Letter of Recommendation

ChLA X 424 (P. 11649)


Most of the texts on papyrus known to us were written in Greek. Among the rarer languages in which these texts were written is Latin. A rare and beautiful example is this completely preserved Latin letter of recommendation from the 2nd half of the 1st century AD.

The papyrus came into the Berlin Papyrus Collection in 1913. It had been acquired by the then head of the collection Wilhelm Schubart in the Fayum, the large oasis southwest of Cairo. The twelve-line text on the front is written in a large and clear handwriting. In the margin on the left-hand side next to lines 6 and 7 further letters are visible, possibly a correction or a note. On the back, slight traces of the address can be seen. In the text, the individual words are separated by dots. This is common for Latin texts and can also be observed in stone inscriptions. In addition, diagonal strokes can be seen above some syllables. These are accents which should indicate that these syllables are long or accentuated.

In the letter Priscus writes to his father Petronius. He asks him to support Carus, the son of Aper, if he should need help. Finally, he wishes his father good health and sends greetings. As with most letters from this time, we do not know the persons mentioned at all. The exact background of this letter can only be guessed. But at least we learn in the letter that Carus and his father Aper had the rank of a duplicarius. In the Roman army, they thus belonged to the lower officers. They received double the pay of a simple soldier, as the name „duplicarius“ suggests. The letter therefore belongs in a military context. It can also be assumed that Priscus and his Petronius belonged to the Roman military. This was one of the few areas in roman Egypt in which communication was in Latin. It is therefore also very likely that the greetings that Priscus sends to his father at the end of the letter did not come from or were addressed to family members, but rather from military comrades. It is also not too surprising that in this letter we see father and son in military service. With a period of service of 20 to 25 years, both of them could belong to the Roman army at the same time.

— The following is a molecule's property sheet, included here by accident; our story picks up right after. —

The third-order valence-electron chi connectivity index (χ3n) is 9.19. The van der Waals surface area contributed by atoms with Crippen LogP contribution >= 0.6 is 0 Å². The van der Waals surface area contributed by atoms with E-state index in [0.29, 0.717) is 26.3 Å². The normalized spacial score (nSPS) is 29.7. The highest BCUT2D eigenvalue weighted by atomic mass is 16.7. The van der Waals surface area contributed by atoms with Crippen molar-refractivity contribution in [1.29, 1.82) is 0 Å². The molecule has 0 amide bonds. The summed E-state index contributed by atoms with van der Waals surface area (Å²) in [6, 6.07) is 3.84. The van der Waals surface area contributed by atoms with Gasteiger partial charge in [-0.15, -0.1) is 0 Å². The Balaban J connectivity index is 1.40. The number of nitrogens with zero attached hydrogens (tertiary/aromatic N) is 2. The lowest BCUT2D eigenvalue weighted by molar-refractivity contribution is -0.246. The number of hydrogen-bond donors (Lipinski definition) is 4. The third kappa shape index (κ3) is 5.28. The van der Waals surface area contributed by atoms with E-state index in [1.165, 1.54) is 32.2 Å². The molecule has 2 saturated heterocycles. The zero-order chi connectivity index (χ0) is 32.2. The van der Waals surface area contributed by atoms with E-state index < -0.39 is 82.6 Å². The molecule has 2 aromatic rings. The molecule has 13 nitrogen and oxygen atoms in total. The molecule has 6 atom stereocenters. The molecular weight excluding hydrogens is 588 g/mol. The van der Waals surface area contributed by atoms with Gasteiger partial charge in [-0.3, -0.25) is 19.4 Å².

Such letters in Latin are very rare in Roman Egypt. Also in this period, the Greek language was used almost exclusively in private and official correspondence. Latin was mainly used in the military, the judiciary or in the issuing of formal documents by the state. Citizens who were proficient in Latin used it when in contact with the imperial governor. There is also little evidence of Roman poets and writers in Egypt in the field of literature. The circle of people who understood Latin was undoubtedly very small.

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